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Tips for having a Thanksgiving Dinner conversation about immigrants without choking

Tips for having a Thanksgiving Dinner conversation about immigrants without choking

Tips for having a Thanksgiving Dinner conversation about immigrants without choking

Christians compassionate toward migrants and refugees can prevent or de-escalate heated arguments during holiday gatherings by developing empathy for disagreeable relatives and staying out of lecture mode, an immigrant advocate and former college debate coach advises.

Christians compassionate toward migrants and refugees can prevent or de-escalate heated arguments during holiday gatherings by developing empathy for disagreeable relatives and staying out of lecture mode, an immigrant advocate and former college debate coach advises.

“Your loved ones did not sign up for a Ted Talk” on immigration for Thanksgiving or Christmas, said Brittani Farrington during a recent hosted by Women of Welcome.

Farrington, a Women of Welcome team member, spoke with moderator Sarah Quezada and viewers during the Nov. 12 livestreamed event titled “Conversation Prepping for the Holiday Table.”

Brittani Farrington

Farrington said she understands the temptation to counter anti-immigration arguments with a flood of expert references, statistics and Scripture verses about welcoming the stranger — because she often has taken those approaches herself.

“But as persuasive as I thought that might be, it does not necessarily move the needle.”

What can make a positive difference, she said, are responses based on kindness and empathy and which avoid personal and partisan attacks. These are good approaches to keep in mind at family gatherings.

“Many of us are imagining someone who says something we are really uncomfortable with around the dinner table, and we don’t know what to do,” she explained.

The first thing to do is determine if the friend or relative has any level of compassion for immigrants and refugees, she said. “If there is a baseline of compassion, there’s often a conversation that can be had there. If there’s not a baseline of compassion, what I try to do is say something small that builds empathy.”

She recalled a conversation when someone complained about “having to press ‘1’ for English” on automated phone systems. A proper response — and one Farrington said she wished she had used at the time — might be to express sympathy for those struggling to learn new languages.

“It’s not combative. If anything, it defuses the situation, and a lot of other people are probably really thankful it brought the volume down,” Farrington said. “And it opens the door to show you are the kind of person who is open to these conversations without coming in swinging with all your talking points.”

Sarah Quezada

Quezada, who oversees community engagement for Women of Welcome, said it’s helpful for her to remember that arguments don’t necessarily have to have winners and losers, an idea she said is promoted in I Think You’re Wrong But I’m Still Listening: A Guide to Grace-Filled Political Conversations, by Sarah Stewart Holland.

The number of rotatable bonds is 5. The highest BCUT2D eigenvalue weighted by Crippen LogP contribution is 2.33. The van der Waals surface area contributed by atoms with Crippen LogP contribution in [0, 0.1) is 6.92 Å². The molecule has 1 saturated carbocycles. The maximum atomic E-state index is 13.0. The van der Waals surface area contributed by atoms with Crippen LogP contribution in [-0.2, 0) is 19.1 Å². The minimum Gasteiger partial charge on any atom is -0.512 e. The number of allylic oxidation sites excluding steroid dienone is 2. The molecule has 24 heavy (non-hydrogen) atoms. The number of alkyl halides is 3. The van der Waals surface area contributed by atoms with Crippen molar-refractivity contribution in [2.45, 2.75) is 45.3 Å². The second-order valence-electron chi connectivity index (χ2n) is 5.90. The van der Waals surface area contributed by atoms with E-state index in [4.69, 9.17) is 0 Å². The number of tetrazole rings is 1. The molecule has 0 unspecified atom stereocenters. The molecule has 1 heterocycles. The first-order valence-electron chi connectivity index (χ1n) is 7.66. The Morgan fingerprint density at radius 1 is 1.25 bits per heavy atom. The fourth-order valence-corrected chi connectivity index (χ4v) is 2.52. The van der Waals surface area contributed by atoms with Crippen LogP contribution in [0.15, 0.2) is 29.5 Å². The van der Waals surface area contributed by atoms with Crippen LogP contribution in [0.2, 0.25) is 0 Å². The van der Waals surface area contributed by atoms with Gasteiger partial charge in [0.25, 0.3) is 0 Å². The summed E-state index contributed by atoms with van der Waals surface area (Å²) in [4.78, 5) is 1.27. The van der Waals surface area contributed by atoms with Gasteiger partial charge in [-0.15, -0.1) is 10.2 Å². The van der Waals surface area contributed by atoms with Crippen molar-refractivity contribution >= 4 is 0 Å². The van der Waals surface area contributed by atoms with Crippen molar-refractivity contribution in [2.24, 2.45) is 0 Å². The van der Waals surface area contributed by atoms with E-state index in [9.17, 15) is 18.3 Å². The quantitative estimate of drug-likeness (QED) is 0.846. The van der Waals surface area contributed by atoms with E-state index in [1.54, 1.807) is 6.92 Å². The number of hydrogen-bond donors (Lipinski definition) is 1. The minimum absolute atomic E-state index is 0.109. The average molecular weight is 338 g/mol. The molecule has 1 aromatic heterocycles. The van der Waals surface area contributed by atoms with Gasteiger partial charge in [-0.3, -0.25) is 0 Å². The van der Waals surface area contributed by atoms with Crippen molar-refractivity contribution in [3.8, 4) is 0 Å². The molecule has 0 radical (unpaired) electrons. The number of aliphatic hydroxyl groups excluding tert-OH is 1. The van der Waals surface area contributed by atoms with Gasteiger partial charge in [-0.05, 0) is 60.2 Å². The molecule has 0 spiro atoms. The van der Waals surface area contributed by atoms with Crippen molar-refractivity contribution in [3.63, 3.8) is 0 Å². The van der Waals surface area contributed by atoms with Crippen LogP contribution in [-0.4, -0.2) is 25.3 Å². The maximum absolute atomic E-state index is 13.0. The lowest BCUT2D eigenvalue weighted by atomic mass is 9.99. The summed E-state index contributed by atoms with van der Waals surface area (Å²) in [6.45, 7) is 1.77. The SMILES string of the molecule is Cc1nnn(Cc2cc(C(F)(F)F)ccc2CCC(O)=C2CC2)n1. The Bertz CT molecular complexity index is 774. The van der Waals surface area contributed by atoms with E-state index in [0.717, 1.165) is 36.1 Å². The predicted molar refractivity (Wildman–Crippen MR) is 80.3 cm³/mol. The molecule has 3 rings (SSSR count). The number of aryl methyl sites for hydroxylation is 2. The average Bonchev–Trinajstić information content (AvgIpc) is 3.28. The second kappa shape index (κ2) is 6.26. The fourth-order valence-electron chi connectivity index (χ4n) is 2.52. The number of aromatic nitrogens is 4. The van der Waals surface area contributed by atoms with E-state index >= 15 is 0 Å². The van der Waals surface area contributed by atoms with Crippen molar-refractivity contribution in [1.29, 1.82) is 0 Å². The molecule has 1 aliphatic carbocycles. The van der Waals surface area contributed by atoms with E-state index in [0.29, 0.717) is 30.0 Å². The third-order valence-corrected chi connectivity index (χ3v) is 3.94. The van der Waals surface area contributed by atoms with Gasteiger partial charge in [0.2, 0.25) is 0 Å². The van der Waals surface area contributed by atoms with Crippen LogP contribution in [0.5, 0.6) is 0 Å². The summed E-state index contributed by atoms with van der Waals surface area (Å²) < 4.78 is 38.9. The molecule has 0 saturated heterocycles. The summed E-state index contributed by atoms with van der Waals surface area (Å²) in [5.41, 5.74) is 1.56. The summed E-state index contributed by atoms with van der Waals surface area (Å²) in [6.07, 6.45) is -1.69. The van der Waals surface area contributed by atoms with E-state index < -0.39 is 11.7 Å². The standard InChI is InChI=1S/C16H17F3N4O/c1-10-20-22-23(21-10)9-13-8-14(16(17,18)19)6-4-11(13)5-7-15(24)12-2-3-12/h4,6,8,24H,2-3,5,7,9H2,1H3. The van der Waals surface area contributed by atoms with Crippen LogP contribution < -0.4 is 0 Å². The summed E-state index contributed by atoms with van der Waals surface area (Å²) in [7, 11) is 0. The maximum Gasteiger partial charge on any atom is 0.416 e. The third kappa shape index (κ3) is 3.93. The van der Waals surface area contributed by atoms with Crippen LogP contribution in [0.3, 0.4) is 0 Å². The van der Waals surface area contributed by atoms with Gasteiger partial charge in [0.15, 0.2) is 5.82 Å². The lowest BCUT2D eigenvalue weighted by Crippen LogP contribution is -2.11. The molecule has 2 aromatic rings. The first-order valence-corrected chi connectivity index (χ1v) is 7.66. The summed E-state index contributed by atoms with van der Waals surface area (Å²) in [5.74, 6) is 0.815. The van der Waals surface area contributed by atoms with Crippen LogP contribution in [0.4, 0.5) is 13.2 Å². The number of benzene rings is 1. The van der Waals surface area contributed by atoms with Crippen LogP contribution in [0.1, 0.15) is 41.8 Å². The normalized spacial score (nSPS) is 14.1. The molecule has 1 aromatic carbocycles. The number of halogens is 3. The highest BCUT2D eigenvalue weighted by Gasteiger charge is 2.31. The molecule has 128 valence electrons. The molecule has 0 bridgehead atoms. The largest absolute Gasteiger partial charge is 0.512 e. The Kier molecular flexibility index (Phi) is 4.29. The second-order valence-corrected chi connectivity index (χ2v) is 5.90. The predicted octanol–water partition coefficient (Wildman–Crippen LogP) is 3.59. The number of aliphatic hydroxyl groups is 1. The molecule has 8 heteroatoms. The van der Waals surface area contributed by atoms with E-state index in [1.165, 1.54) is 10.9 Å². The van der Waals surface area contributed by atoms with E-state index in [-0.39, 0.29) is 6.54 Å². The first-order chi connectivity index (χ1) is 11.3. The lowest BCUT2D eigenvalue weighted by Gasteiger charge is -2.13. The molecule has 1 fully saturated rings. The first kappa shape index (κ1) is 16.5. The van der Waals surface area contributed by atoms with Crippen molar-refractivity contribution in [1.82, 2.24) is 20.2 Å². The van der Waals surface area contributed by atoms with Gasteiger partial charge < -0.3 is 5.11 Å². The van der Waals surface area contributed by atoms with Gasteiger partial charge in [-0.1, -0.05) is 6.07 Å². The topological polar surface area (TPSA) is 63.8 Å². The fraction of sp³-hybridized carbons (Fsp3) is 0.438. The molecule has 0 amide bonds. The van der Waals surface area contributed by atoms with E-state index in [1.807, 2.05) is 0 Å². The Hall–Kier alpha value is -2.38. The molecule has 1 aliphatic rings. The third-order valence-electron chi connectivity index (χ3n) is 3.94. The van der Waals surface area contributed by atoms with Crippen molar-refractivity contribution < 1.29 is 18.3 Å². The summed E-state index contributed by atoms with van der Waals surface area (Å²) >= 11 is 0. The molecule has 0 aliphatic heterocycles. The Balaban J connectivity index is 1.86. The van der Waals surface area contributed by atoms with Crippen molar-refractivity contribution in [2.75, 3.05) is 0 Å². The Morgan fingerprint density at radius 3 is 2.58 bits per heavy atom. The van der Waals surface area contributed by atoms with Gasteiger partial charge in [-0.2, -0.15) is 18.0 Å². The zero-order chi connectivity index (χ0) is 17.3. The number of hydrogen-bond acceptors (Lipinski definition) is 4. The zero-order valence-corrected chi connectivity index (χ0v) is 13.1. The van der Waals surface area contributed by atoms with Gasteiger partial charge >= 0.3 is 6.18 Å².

“It’s this idea that could we instead start a journey. Could we plant a seed? Could we have a conversation that’s enjoyable enough that people learned something and that they would come back?” Quezada said. “It also takes the pressure off me to present all my statistics, stories and data. You don’t have to if it’s an ongoing, relational conversation.”

The goal is not to avoid disagreement but to steer clear of offending others, Farrington added. “Did they walk away feeling hurt? Or did they learn something? Did they feel respected? I think that’s how we can reframe a ‘win’ here.”

It’s also helpful to avoid criticism of the quality of argument made against immigration, she said. “If you take someone at their best instead of just jumping to correction, then both of you will learn more.”

The core fear informing opposing points of view also must be considered, Farrington said. Often it stems from concerns about personal, family and national safety.

“If you take someone at their best instead of just jumping to correction, then both of you will learn more.”

“A lot of us have fears because of safety, and that’s something I can empathize with because I also want my family to be safe. But once we engage the core fear, there’s so much room for commonality and understanding.”

Finding areas of agreement with friends and relatives opposed to immigration is key to establishing productive conversation, she said. “It’s so good to get on the same page in some way.”

Determining a person’s faith perspective also can open a lot of doors to healthy discourse, Farrington continued. “If the person we are talking to is also a Christian, the common ground is the belief that immigrants are made in the image of God. If you start the conversation there, it shifts the whole tone. It’s really hard for the conversation to be quite as heated.”

In some situations, what isn’t said is most important, including taking a partisan approach, she reminded. “Immigration is so much bigger than a candidate or a party.”

Quezada said nothing will dampen dialogue faster than making it about politics in the heat of the moment. “We all know that you can shut down a conversation with certain sources or candidates. It really distracts from what our goals are in these conversations, which is to grow toward a more welcoming worldview.”

Farrington said it’s helpful both to avoid trying to prove superior knowledge on the topic of immigration and to admit when that knowledge is limited. Christians also should remember that the ultimate outcome of these discussions is outside their power. “That’s ultimately the Holy Spirit’s work.”

 

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